Many parents are seeing their teens doing more driving. Unfortunately, most parents aren’t aware that Memorial Day kicks off what is called “The 100 Deadliest Days for Teens,” when it comes to teen vehicle crashes.

According to the American Automobile Association Foundation for Traffic Safety, the 100 days between Memorial Day and Labor Day is a time when there’s an increase in fatal crashes involving teens. Data analysis from the foundation showed new teen drivers are three-times more likely than adults to be involved in fatal crashes.

Teens with parents who set rules, monitor their driving and are supportive are half as likely to crash and twice as likely to use seat belts than teens with less involved parents. Parents should set good examples and get involved with their teens and stay involved to make sure they follow good driving habits.

Distractions, including other teens in the vehicle, speeding, nighttime driving and lack of seat belt use are all factors that play a role in fatal teen crashes. Most of these are regulated by the Graduated Driver License Law, which parents should become familiar with in order to protect teen drivers in the beginning stages of their driving.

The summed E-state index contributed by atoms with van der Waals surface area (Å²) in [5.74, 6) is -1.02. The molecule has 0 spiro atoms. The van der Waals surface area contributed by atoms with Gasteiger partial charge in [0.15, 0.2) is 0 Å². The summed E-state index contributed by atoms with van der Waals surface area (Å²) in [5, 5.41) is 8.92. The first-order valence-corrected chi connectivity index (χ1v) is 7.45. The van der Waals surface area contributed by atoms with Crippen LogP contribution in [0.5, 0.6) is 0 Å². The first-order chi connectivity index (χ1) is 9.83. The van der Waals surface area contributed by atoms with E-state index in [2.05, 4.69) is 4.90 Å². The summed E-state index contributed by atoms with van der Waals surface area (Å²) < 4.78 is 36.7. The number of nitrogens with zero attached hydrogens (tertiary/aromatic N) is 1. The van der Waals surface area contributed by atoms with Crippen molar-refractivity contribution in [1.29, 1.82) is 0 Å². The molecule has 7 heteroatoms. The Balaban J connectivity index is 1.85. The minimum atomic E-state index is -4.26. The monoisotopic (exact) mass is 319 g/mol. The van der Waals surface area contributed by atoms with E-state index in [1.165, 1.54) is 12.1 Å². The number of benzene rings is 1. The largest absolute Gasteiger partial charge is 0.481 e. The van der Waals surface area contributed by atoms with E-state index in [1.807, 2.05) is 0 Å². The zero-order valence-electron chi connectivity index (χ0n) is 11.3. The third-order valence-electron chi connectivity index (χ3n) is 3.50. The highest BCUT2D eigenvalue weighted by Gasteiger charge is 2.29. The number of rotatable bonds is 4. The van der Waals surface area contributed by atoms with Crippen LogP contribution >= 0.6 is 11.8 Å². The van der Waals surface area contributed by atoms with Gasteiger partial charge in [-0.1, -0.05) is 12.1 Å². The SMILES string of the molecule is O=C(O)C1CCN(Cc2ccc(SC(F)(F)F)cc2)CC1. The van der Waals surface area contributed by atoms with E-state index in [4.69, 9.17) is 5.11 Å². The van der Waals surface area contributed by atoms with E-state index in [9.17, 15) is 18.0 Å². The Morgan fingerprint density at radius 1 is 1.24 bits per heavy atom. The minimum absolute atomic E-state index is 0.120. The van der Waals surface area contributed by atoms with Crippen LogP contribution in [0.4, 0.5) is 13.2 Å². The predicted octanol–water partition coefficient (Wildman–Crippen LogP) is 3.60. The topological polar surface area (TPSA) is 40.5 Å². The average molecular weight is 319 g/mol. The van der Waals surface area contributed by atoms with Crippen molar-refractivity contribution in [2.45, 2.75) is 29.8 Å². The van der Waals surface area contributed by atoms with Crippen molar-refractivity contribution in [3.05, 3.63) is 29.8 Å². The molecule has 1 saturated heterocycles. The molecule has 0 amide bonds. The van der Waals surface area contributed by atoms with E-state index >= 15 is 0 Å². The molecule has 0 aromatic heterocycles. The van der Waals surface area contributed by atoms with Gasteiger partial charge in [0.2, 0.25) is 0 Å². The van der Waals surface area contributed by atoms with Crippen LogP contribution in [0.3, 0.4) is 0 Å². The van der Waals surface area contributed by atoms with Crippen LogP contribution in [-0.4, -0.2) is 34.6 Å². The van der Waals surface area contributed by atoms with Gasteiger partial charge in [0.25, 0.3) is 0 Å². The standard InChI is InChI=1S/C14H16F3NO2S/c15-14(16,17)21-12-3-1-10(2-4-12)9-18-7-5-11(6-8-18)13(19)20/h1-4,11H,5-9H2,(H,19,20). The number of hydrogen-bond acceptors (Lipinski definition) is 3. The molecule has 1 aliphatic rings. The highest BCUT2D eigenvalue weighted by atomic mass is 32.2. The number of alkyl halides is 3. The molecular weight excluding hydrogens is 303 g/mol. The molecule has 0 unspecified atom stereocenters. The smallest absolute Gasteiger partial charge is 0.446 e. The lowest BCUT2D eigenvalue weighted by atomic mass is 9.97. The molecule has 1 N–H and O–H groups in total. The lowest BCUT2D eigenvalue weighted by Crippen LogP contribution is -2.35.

The law is designed to prevent cellphone use, limit the number of teen passengers that can legally ride with a novice driver and also limit nighttime driving. The law provides parents with the controls to help keep their teen drivers safe.

Many parents, however, aren’t aware of the provisions of this law — which is in force while the teen has a learner’s permit, as well as a provisional license.

Texas A&M AgriLife Extension Passenger Safety and Texas A&M AgriLife Extension Community Health Educators want to remind parents to talk to their teens about safe driving and to follow these guidelines from the National Highway Traffic Safety Administration.

The administration reminds parents to:

• Learn about the GDL law and the restrictions placed on their teen’s license.

• Require seat belt use always.

• Talk to their teen about the dangers of drug and alcohol use.

• Be a good role model. Remember: Teenage children look to their parents as a role model driver, so practice safe driving at all times.

• Do not rely solely on a driver’s education class to teach your teen to drive.

• Bottom line as a parent: It is imperative to know the dangers that teen driving poses. Parents have more influence on their teen than they may think. Be a good example and get involved in their driving habits in the beginning, and stay involved throughout their teen years.

Sharon Mitchiner is a nutrition education associate for the Texas A&M AgriLife Extension Service of Galveston County.


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